MAY 17, 2011. There are many myths written by humans that describe the gods. Whether these stories contain grains and pieces of history is up for debate.
What is central, however, is the characterization of the gods as powerful, and the humans as less powerful. This is so obvious it hardly seems mentioning.
The Prometheus tale is one of the more interesting accounts, because this Titan stole fire from Zeus and gave it to humans. With it, humans were able to fashion weapons, tools, coins…which led to the establishing of civilizations, the arts, etc.
What were humans missing, that they needed this gift from above?
Indeed, in all god myths, there is a sharp division between what the gods can do and humans can do.
Depending on which myths you read, humans were missing intelligence, ethics, freedom…
But there is a simpler and more profound way of looking at this situation. In all god stories, humans decided to answer the question: how was the world brought into being? The answer? The gods or god), of course.
This power was expanded to mean: the gulf between gods and humans was all about CREATIVE POWER.
Humans decided that they were weak and deficient in this respect. The gods had a monopoly.
Strange that, in modern times, a school of psychology was never founded on that split—using it as the basis for describing humans’ negative state of mind.
Because it’s right there. In all human stories about the relationship between gods and themselves, you find it. The gods have all the creative power, humans have none.
That wasn’t a red flag?
That wasn’t a reason for investigating this curious attitude?
That wasn’t a perfect starting point for a new psychology?
Well, it wasn’t. Mainly because it was too real, too obvious, too important. It was, potentially, too liberating. And societies weren’t about liberation. They were about control. What better way to distance humans from their own creative power than to cede it all to invisible gods, whose minions on Earth were an elite priest class?
Remember, Prometheus was punished for giving fire to the human race. He was chained to a rock, where a bird would gnaw on his ever-regenerating liver every day.
And Lucifer, another related mythical invention, which, in Latin, means light-bearer, or carrier of light, went through a similar exercise. Except, Church fathers decided to make him into a hideous countenance—all because he (if you adjust the details) tried to bring creative power back to humans…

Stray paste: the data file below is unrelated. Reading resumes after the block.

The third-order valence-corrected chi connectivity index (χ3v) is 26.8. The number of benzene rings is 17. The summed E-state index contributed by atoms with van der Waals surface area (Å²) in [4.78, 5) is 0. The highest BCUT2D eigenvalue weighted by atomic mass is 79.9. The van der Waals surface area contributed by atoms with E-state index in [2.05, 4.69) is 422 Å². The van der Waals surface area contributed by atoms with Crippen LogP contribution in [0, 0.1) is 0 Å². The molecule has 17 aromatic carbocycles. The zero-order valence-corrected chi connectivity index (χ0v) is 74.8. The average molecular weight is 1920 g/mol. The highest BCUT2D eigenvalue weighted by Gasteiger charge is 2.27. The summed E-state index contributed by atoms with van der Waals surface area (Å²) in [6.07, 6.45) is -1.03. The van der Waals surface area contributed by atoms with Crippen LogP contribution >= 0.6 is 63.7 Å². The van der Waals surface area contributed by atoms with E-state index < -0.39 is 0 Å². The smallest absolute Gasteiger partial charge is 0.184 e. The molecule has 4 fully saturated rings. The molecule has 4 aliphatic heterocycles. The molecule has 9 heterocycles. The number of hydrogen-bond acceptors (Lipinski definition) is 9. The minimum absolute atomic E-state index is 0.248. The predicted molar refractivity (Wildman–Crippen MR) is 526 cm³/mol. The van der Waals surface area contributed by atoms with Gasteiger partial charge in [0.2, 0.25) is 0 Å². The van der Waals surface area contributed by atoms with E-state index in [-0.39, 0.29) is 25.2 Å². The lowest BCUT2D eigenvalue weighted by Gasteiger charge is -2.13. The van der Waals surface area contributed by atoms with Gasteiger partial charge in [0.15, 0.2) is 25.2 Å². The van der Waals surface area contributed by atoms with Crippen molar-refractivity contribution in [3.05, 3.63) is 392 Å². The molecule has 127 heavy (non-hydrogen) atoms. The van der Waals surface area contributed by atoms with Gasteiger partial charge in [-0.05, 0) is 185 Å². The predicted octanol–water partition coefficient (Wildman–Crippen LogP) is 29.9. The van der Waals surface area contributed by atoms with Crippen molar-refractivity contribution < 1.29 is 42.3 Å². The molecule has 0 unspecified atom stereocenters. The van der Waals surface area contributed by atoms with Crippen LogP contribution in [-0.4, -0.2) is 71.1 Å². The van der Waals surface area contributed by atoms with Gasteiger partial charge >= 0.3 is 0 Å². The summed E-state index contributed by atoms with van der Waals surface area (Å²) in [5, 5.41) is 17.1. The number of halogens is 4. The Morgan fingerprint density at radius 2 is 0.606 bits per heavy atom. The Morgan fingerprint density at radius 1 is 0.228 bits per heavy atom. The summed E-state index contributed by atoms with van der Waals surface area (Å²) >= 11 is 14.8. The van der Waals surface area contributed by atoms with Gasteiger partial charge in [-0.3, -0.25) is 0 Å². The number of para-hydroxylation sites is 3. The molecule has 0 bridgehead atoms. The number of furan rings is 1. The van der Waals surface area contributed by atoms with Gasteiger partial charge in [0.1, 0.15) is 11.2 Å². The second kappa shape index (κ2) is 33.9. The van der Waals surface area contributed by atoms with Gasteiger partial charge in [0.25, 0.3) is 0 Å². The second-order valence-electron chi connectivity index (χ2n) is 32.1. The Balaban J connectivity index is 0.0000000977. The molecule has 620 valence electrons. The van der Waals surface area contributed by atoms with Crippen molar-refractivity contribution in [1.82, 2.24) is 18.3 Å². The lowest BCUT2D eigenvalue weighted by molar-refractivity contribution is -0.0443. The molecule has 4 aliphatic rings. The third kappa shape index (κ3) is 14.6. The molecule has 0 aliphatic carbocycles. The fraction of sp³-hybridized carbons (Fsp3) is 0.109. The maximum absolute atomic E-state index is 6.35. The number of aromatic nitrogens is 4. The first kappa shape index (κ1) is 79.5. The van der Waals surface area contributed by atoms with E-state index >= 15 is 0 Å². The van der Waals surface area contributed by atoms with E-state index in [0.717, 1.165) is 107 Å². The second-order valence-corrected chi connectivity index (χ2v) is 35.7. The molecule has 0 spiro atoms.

It’s absurd—it’s a human rendering of ceding all creative power to gods and calling the reclaiming of that power a crime.
Talk about self-imposed mind control. This one is the gem of gems.
If god myths described gods as the only beings who had hands, and humans as hand-less, well, the absurdity would have been clear…when humans looked at what was at the ends of their own arms.
But actually, it’s the same with creative power. Humans tell stories about gods having all the creative power? Are you kidding?
This should tell you something about the degree of effort it took for humans to deny their own creative fire.
It’s really the ultimate cover-up and cover story.
And until science took over and brought its own curious forms of arrogance and control, the antithesis to “the gods have all the creative power” was magic.
That was the one place where a few humans tried to assert their inherent power.
Magic and art.
The Roman Church employed artists for two reasons. To flesh out, in visual form, their bizarre cosmology, and to capture the creative spirit of art, bottle it, and dominate the people who practiced it.
The true “neurosis” of the human race centers around the creative impulse and creative power. It’s all there for anyone who wants to see it.
But people still have a problem with it. They persist in inventing new and ever-more bizarre stories about beings and gods who have the ultimate creative force.
They think their stories are more permissive and gentle than the old Church versions. But it’s still self-imposed mind control.
The circus goes on. Scientists are, of course, getting into the act, with their maybe-could-be-possible speculations dressed up as “potential genetic breakthroughs.”
A 2003 Sunday Times piece began: “A creativity gene that evolved about 50,000 years ago was the spark that kindled the development of the modern mind…”
In 2009, the New Scientist weighed in with this headline: “Artistic tendencies linked to ‘Schizophrenic gene’…”
The modern myths employ genes as gods. It’s still out of our hands. It’s all in the DNA.
Sure it is.
Anything to distance ourselves from the obvious: we create the gods in our own image.
And it keeps working, along as we forget that our own image is really one of unlimited creative power.
Chew on that one for a while.
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